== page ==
Sobre este curso
Data de início
2020 - 2021
Doctor of Philosophy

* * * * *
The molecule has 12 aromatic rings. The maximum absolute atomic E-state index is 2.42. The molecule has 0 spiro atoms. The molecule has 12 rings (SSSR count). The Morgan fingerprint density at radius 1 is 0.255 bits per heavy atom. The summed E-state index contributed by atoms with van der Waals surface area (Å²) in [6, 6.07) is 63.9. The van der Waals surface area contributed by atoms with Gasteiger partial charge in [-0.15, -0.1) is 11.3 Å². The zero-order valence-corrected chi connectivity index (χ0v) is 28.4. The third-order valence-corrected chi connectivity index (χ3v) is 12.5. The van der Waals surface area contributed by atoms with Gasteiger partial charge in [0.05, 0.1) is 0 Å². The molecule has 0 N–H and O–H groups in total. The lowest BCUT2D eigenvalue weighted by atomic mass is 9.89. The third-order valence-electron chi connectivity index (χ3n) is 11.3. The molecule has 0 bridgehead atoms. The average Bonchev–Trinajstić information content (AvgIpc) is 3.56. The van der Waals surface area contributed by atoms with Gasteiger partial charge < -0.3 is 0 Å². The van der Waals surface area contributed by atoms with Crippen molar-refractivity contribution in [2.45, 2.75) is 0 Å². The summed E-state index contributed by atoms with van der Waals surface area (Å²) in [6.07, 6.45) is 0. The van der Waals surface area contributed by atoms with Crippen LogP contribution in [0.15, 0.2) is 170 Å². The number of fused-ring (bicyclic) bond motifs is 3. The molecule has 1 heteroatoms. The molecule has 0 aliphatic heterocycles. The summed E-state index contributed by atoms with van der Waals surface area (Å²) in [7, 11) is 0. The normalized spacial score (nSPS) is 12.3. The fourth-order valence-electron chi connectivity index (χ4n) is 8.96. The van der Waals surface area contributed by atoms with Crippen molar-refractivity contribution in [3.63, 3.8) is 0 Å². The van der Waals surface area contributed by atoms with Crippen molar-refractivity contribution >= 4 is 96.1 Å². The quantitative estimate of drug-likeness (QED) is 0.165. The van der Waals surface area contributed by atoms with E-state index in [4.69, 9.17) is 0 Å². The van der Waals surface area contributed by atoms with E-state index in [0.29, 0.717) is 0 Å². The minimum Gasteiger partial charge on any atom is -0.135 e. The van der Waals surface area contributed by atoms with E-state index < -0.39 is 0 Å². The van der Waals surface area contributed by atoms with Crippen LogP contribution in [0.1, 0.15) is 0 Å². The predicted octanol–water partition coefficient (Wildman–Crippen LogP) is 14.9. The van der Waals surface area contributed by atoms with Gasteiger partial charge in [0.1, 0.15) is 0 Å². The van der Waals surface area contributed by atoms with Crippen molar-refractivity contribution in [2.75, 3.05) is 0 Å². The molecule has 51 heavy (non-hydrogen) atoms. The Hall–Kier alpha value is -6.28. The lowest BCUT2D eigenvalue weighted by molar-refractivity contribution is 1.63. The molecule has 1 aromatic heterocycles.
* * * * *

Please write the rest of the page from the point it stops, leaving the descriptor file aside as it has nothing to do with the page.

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The information provided on this page was correct at the time of publication (November 2019). For complete and up-to-date information about this course, please visit the relevant University of Oxford course page via www.graduate.ox.ac.uk/ucas OxICFM offers a four-year doctoral course focusing on synthetic inorganic chemistry. It features integrated academic/industrial courses and substantive projects spanning the breadth of molecular, nano-scale and extended materials chemistry. The Centre for Doctoral Training in Inorganic Chemistry for Future Manufacturing (OxICFM) aims to train the next generation of doctoral scientists in the synthesis of inorganic materials relevant to the future prosperity of the manufacturing sector. The course has been designed in collaboration with ten industrial partners representing a range of business sizes and technological expertise, in order to provide a holistic understanding of all aspects of the chemical manufacturing process. OxICFM uses a cohort model (12+ students per year), allied to training incorporating faculty-, industry- and peer-led components, to deliver scientists with (i) a broad spectrum training across the interface between inorganic synthesis and manufacturing, and (ii) in-depth expertise in one specific stream (molecular, nano-scale or extended materials). Students are trained in a single cohort initially (in the first six months) through a series of taught courses, covering a wide range of topics in synthetic inorganic chemistry. Details of the modules are provided on the CDT's website. From the second half of year one, students will focus primarily on their substantive research project, which they will have chosen prior to the start of their course. During all four years of the programme students also receive a tailored programme designed to broaden their research and professional skills. All modules during the taught course component involve some aspect of formal assessment, including written reports, problem solving, and group and individual presentations. Throughout the project component of the course, a termly report on the studentâ??s progress is submitted by both the student and their supervisor. At an appropriate stage (normally after six terms) students must pass Transfer of Status, to ensure they have the potential to gain a doctorate, in line with the University's graduate student progression guidelines. This assessment will be made on the basis of overall performance in the taught course component, together with a project report and oral examination. At the beginning of their fourth year students must pass Confirmation of Status, to ensure that they are on track to complete the thesis within a reasonable time. The degree is examined by thesis and oral examination by two examiners, one of whom is normally from Oxford and one from elsewhere.
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